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To get to the bottom of things, Lance took on some serious detective work that saw her scrambling for clues in the National Archives in Washington, working closely with a dive-certified ATF agent expert in explosives or testing historically accurate sheets of iron.

For her experiment, Lance and colleagues designed and built a 6-1/2-foot mild steel scale model of the Hunley. A series of pressurized-air blasts and scaled black powder explosions were then fired near the ship at least at the torpedo’s spar length. Sensors embedded inside and outside the ship then recorded physical parameters.

Civil War forensics

Graphical reconstruction of the eight-man submarine H.L. Hunley. he barrel on the end of the 16-foot spar contains 135 pounds of black powder. Credit: Michael Crisafulli.

Graphical reconstruction of the eight-man submarine H.L. Hunley. The barrel on the end of the 16-foot spar contains 135 pounds of black powder. Credit: Michael Crisafulli.

What she ultimately found was that the crew was almost certainly killed by the explosive’s shockwave, which destroyed their lungs and brains but left the ship and their bones intact. This effect is known as blast-lung.

“This is the characteristic trauma of blast victims, they call it ‘blast lung,'” said Lance “You have an instant fatality that leaves no marks on the skeletal remains. Unfortunately, the soft tissues that would show us what happened have decomposed in the past hundred years.”

It was a combination of shockwaves, in fact, that caused such unspeakable damage. Because water molecules are more densely packed than air molecules, a blast wave travels far faster in water than outside its surface — about 1,500 meters per second in water versus 340 m/sec in the air (the speed of sound). When the two shockwaves meet, such as in a frothy combination like the human lungs, the energy of the blast travels slower thus amplifying the damage. According to Lance, once it crossed the lungs of the crewmen, the shockwave was slowed to about 30 m/s, subjecting the crew to 60 milliseconds or more of trauma. That’s about six times longer than they would have seen from a blast shockwave traveling in the air.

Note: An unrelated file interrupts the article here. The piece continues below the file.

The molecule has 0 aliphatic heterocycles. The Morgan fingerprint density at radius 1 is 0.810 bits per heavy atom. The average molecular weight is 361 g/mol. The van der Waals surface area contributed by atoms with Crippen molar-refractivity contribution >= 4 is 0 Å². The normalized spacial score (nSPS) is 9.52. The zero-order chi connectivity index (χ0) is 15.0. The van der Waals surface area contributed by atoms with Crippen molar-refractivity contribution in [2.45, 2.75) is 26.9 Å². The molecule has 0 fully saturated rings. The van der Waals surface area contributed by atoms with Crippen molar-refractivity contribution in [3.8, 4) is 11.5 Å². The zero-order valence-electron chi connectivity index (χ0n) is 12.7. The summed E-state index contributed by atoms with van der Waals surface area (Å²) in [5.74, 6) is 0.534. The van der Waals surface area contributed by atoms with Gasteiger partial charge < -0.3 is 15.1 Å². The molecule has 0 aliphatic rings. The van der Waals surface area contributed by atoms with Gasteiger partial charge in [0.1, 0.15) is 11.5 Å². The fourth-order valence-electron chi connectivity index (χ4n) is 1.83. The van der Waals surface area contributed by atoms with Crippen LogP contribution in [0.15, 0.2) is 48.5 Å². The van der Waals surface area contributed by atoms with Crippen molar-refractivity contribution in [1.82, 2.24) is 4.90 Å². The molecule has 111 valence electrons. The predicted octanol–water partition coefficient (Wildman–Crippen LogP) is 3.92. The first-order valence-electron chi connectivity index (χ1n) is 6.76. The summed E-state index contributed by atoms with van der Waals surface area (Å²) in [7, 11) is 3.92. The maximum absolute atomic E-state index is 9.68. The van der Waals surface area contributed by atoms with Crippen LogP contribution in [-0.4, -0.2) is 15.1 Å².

As a result of this deadly combination of effects, delicate structures where the blood supply meets the air supply get torn to shreds by shear forces, filling the lungs with blood in the process. The blast could have also triggered traumatic brain injuries, the calculations suggest.

All of this damage would have been clearly seen in the soft tissue but leave no trace in the skeleton remains. Coupled with the crew’s remains position and the relatively intact sub, Lance concludes the shockwave was the prime murderer.

“All the physical evidence points to the crew taking absolutely no action in response to a flood or loss of air,” she said.

Correction: An earlier version of this article stated water molecules are less densely packed than air, which was wrong.